London BoulevardNovember 26, 2010
An ex-con hired to look after a reclusive young actress finds himself falling in love, which puts him in direct confrontation with one of London's most vicious gangsters.
Release Year: 2010
Rating: 6.3/10 (17,478 voted)
Critic's Score: 52/100
Stars: Colin Farrell, Keira Knightley, Ray Winstone
Mitchel ('Colin Farrell' ) just got out of jail and wants to stay legitimate but his friends involved in the messy London underground fear him and wants him to join them again but Mitchel tries his best to stay away. He gets himself a job as a bodyguard for a retired actress Charlotte (
Writers: William Monahan, Ken Bruen
Jamie Campbell Bower
Not every criminal wants to be one.
Release Date: 26 November 2010
Filming Locations: Dulwich, London, England, UK
Opening Weekend: £577,224
(28 November 2010)
(19 June 2011)
Did You Know?
The Chinese words on the package are the title of "The Departed", which is written by William Monahan as well. Infernal Affairs (the movie The Departed was based on) was incorrectly called "a Japanese film" during the 79th Academy Awards; Jordan emphasizes "he got it from Hong Kong" here.
When the copper first appears at the flat where Mitchell is staying, he clearly introduces himself as 'Detective Sergeant Bailey'. But in the credits he is identified as 'DI Bailey'.
Welcome to the disappointment
In a lot of ways, this is a puzzling movie. Every single element of it
is so right, so how does it end up being so completely uninvolving that
I ended up nearly falling asleep halfway through? The problem isn't the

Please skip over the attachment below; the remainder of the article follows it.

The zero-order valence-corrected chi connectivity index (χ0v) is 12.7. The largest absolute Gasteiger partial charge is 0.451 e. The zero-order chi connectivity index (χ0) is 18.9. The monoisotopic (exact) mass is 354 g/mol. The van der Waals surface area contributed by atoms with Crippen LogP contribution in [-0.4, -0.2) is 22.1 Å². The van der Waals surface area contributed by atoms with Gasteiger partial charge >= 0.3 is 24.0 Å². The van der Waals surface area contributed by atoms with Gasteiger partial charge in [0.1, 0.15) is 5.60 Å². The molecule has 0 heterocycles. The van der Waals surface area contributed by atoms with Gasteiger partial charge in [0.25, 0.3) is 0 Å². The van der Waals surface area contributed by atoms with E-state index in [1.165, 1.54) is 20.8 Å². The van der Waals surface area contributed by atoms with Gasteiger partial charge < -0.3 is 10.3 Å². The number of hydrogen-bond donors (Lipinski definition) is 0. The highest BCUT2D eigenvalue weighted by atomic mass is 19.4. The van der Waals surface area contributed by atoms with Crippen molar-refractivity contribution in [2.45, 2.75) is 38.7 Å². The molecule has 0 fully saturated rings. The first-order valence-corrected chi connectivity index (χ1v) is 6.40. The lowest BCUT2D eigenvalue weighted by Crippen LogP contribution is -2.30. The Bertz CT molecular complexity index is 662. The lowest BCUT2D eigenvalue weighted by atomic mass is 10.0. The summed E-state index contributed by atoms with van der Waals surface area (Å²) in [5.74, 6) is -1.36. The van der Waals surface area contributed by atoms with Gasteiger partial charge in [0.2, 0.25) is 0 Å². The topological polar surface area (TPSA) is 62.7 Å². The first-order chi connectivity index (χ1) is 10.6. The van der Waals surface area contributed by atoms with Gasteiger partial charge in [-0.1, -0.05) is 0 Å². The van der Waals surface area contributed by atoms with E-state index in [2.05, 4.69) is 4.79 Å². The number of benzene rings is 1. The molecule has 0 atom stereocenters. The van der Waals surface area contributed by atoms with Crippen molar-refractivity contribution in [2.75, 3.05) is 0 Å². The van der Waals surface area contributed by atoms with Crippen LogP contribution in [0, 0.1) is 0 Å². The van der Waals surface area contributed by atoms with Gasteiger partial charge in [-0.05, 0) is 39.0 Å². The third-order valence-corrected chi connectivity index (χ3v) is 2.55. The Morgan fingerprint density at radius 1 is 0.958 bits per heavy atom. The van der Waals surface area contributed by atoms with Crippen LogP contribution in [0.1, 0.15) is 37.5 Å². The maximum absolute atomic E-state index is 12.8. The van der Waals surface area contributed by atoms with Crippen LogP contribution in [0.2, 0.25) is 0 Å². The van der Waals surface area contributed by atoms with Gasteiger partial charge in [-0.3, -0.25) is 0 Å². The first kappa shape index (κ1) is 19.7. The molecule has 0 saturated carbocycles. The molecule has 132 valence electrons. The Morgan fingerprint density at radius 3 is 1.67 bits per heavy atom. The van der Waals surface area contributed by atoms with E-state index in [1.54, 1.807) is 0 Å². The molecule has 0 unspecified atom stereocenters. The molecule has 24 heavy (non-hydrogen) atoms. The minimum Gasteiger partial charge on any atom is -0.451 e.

casting; Colin Farrell makes a hell of a gangster, all smouldering
machismo stomping through the streets of London. And with a supporting
cast that includes Eddie Marsan (sleazy), David Thewlis (sleazier) and
Ben Chaplin (sleaziest, and very, very good), Farrell has some
excellent support. Ray Winstone has never been scarier, but of all
people it's Anna Friel who takes the acting honours as Farrell's
sister, a woman who out-sleazes Marsan, Thewlis and Chaplin combined.
The problem isn't the locations, or how true to life they are. I lived
in London for a long time, and I've rarely seen the city depicted
better, all back streets and alleyways with nasty bastards lurking
around every grubby corner. Considering the film's writer and director
William Monahan is from Boston, I was worried that this might be the
tourist's eye view of London, but that really isn't the case. The film
positively drips with atmosphere, and the expletive-heavy dialogue
And yet it all sits there, lifeless on the screen, a collection of
images and characters that seem only vaguely related to one another. It
doesn't help that the main plot – will Farrell become a proper
gangster, or will he end up with Keira Knightley's way-too-good-for-him
actress – is hardly new. But that doesn't have to be a deal breaker,
and there are plenty of interesting minor characters to pass the time.
The problem is really that the film feels rushed. Those minor
characters aren't given nearly enough time – Marsan gets three scenes,
none of them remotely important to the plot, and even Anna Friel
doesn't get a lot to do. She's still better off than Stephen Graham and
Sanjeev Bhaskar, great actors who are cast in completely pointless
roles that could have been played by anyone. And so much of this movie
feels tacked on, from the dozen or so subplots, to Winstone's pointless
murder of the wrong man halfway through, to the stalker, obviously
based on Mark David Chapman, who makes several ominous appearances and
is then dismissed in a single line of dialogue.
If some subplots and characters are pointless, though, the ending made
me feel that way about the whole damn film. Without giving too much
away, it's a horrible, limp lettuce of an ending, with none of the
resonance that the film-makers clearly thought it had achieved. That's
the film in a nutshell – it wanted to be profound, but ended up as a
giant 'so what?'